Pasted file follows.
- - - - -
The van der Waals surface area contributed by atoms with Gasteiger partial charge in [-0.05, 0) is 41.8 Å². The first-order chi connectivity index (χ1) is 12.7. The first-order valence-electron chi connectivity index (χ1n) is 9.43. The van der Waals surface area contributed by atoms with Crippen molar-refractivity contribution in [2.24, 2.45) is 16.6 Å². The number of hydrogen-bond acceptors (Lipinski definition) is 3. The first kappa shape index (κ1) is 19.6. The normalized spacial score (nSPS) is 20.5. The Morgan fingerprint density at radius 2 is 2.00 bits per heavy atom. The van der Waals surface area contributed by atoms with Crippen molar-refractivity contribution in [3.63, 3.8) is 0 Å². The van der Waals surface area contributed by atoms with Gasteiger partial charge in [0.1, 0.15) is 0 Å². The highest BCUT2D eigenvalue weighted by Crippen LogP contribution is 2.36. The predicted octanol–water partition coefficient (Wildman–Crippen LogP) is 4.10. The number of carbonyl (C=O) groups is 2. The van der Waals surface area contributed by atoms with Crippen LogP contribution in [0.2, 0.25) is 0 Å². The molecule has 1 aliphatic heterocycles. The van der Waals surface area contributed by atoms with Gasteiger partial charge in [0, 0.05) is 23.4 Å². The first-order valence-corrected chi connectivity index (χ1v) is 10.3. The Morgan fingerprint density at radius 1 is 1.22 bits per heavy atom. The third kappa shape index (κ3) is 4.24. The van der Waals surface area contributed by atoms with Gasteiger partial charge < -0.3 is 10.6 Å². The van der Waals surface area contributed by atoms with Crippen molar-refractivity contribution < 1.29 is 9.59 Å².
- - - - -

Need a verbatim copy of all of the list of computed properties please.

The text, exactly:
The van der Waals surface area contributed by atoms with Gasteiger partial charge in [-0.05, 0) is 41.8 Å². The first-order chi connectivity index (χ1) is 12.7. The first-order valence-electron chi connectivity index (χ1n) is 9.43. The van der Waals surface area contributed by atoms with Crippen molar-refractivity contribution in [2.24, 2.45) is 16.6 Å². The number of hydrogen-bond acceptors (Lipinski definition) is 3. The first kappa shape index (κ1) is 19.6. The normalized spacial score (nSPS) is 20.5. The Morgan fingerprint density at radius 2 is 2.00 bits per heavy atom. The van der Waals surface area contributed by atoms with Crippen molar-refractivity contribution in [3.63, 3.8) is 0 Å². The van der Waals surface area contributed by atoms with Gasteiger partial charge in [0.1, 0.15) is 0 Å². The highest BCUT2D eigenvalue weighted by Crippen LogP contribution is 2.36. The predicted octanol–water partition coefficient (Wildman–Crippen LogP) is 4.10. The number of carbonyl (C=O) groups is 2. The van der Waals surface area contributed by atoms with Crippen LogP contribution in [0.2, 0.25) is 0 Å². The molecule has 1 aliphatic heterocycles. The van der Waals surface area contributed by atoms with Gasteiger partial charge in [0, 0.05) is 23.4 Å². The first-order valence-corrected chi connectivity index (χ1v) is 10.3. The Morgan fingerprint density at radius 1 is 1.22 bits per heavy atom. The third kappa shape index (κ3) is 4.24. The van der Waals surface area contributed by atoms with Gasteiger partial charge < -0.3 is 10.6 Å². The van der Waals surface area contributed by atoms with Crippen molar-refractivity contribution < 1.29 is 9.59 Å².